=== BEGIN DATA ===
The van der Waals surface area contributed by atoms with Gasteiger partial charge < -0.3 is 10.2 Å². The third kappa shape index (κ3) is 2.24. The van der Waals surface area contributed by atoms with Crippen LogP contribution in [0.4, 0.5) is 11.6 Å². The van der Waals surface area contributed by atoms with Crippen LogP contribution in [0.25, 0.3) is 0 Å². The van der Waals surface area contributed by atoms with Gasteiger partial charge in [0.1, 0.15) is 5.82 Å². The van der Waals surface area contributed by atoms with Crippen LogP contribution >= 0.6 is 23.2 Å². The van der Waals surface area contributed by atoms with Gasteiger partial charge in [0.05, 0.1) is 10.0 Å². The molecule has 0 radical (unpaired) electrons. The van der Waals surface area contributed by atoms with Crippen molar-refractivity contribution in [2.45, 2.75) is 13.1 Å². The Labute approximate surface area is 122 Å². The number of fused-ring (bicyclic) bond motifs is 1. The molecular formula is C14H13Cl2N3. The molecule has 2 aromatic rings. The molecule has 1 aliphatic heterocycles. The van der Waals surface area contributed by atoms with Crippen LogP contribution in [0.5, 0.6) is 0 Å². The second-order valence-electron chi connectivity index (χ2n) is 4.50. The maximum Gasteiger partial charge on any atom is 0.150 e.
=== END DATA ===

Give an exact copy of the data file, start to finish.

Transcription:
The van der Waals surface area contributed by atoms with Gasteiger partial charge < -0.3 is 10.2 Å². The third kappa shape index (κ3) is 2.24. The van der Waals surface area contributed by atoms with Crippen LogP contribution in [0.4, 0.5) is 11.6 Å². The van der Waals surface area contributed by atoms with Crippen LogP contribution in [0.25, 0.3) is 0 Å². The van der Waals surface area contributed by atoms with Gasteiger partial charge in [0.1, 0.15) is 5.82 Å². The van der Waals surface area contributed by atoms with Crippen LogP contribution >= 0.6 is 23.2 Å². The van der Waals surface area contributed by atoms with Gasteiger partial charge in [0.05, 0.1) is 10.0 Å². The molecule has 0 radical (unpaired) electrons. The van der Waals surface area contributed by atoms with Crippen molar-refractivity contribution in [2.45, 2.75) is 13.1 Å². The Labute approximate surface area is 122 Å². The number of fused-ring (bicyclic) bond motifs is 1. The molecular formula is C14H13Cl2N3. The molecule has 2 aromatic rings. The molecule has 1 aliphatic heterocycles. The van der Waals surface area contributed by atoms with Crippen LogP contribution in [0.5, 0.6) is 0 Å². The second-order valence-electron chi connectivity index (χ2n) is 4.50. The maximum Gasteiger partial charge on any atom is 0.150 e.